Even the higher segments have witnessed something similar. Toyota Innova is one of the largest selling Multi-Purpose Vehicles (MPV) in the Indian market and is credited with reviving Toyota’s fortunes at a time when the Japanese major was staring at an exit from the Indian market.
The first generation of the car was launched in 2005 at an ex-showroom price of under Rs 10 lakh. The top end variant of the latest generation of the Toyota Innova (labelled Crysta) costs an eye- watering Rs 28 lakh on road.
Barring a slightly modified engine and updates to both the interiors/exteriors, the car’s architecture has not undergone any sort of radical change which justifies a threefold hike in price (even after factoring in inflation and higher input costs).
For years, car manufacturers in India managed to pull wool over the eyes of the first-time car buyer.
The buyer has become a little more discerning and prefers to put her money only when there is a semblance of value on offer. Not only has this greedy pricing model kept customers away, it has also allowed the used car market to blossom. The insatiable greed of the auto majors is now threatening to consume them.
Growth Of App-Based Taxis
A car owner in any of the tier-1 cities in India has to contend with crumbling roads, ever present traffic congestion, paucity of parking space and finally the stress of driving on crowded roads. Car ownership in an urban setting is not an attractive proposition to the under-30-year-olds.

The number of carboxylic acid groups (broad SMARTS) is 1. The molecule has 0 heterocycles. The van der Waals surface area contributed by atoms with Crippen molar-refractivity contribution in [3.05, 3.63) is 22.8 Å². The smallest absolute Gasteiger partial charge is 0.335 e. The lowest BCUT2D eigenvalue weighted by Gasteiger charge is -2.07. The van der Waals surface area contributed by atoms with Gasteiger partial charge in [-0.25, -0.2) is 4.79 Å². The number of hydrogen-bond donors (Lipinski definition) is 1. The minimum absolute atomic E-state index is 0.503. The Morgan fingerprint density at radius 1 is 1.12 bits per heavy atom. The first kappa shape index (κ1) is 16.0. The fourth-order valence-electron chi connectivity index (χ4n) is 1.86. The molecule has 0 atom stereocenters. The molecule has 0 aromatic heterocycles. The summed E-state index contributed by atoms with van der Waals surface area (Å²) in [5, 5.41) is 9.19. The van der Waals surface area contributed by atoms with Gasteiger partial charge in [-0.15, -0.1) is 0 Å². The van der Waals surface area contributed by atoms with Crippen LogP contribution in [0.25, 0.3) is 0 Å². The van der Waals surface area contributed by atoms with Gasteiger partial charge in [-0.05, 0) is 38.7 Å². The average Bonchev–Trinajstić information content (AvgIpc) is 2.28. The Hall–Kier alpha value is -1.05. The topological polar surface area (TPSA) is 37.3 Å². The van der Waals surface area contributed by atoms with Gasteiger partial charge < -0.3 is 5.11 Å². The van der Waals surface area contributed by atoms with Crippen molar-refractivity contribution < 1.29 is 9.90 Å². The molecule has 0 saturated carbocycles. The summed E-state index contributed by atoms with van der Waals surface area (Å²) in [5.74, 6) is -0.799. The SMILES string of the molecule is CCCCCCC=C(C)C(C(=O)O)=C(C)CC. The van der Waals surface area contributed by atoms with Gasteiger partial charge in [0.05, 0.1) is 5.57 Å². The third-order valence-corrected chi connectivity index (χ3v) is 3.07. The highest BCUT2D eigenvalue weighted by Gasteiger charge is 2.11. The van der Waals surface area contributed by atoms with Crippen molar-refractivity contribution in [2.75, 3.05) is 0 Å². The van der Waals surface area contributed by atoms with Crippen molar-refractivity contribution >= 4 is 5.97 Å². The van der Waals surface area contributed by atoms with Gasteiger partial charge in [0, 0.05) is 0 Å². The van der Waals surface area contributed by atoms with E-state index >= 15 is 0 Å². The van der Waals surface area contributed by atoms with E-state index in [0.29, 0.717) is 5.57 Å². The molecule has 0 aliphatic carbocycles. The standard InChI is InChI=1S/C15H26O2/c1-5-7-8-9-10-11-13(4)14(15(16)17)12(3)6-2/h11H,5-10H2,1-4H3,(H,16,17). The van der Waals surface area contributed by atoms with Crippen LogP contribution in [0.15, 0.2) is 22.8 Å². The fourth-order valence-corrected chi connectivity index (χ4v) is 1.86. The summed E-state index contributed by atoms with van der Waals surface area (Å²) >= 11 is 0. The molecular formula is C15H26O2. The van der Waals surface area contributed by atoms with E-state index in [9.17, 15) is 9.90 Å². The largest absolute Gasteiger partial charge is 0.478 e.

This demographic constitutes a big chunk of first-time car buyers and these external factors are deterring them from splashing the cash. More importantly, app-based taxi services offer the potential car owner a more attractive proposition. Why go through the hassle of buying a car when you can be chauffeured around town at a significantly lower cost?
Car ownership is no longer a status symbol as it was two decades ago. The head rules over the heart. Ola/Uber are here to stay and automakers will have to live with this reality.
With the sixth stage of the Bharat Stage emission norms set to kick in from 1 April 2020, manufacturers are facing a double whammy. Not only will they have to overhaul existing infrastructure to make new vehicles compliant, there is also the pressing issue of BS IV compliant vehicles piling up at the dealership level.
With customers preferring to wait for the BS VI vehicles to become available, large inventories will hit dealers.
According to ICRA, Non-Banking Financial Companies (NBFCs) fund 30 per cent of passenger cars and nearly 65 per cent of two-wheelers.
Following the dramatic fall of IL&FS in 2018, NBFCs have also limited their exposure to the auto sector. The fall in sales coupled with the absence of easy financing has forced hundreds of dealers across the country to shut shop.
With no silver lining in sight, the Society of Indian Automobile Manufacturers (SIAM) called upon the Finance Minister to cut GST on automobiles from 28 per cent to 18 per cent in order to spur demand. Strangely enough, it never seems to have occurred to the manufacturers that cutting prices by 8-10 per cent would also lead to increased footfalls at the dealers.
For far too long, the customer has had to bear the brunt of repeated price hikes and “increased input costs”. The auto sector has had a field day selling substandard products at atrocious prices.
With the customer becoming more aware and other alternatives to a personal vehicle emerging, this free run is finally coming to an end. If “achche din” have to return to the sector, manufacturers will have to go back to the drawing board.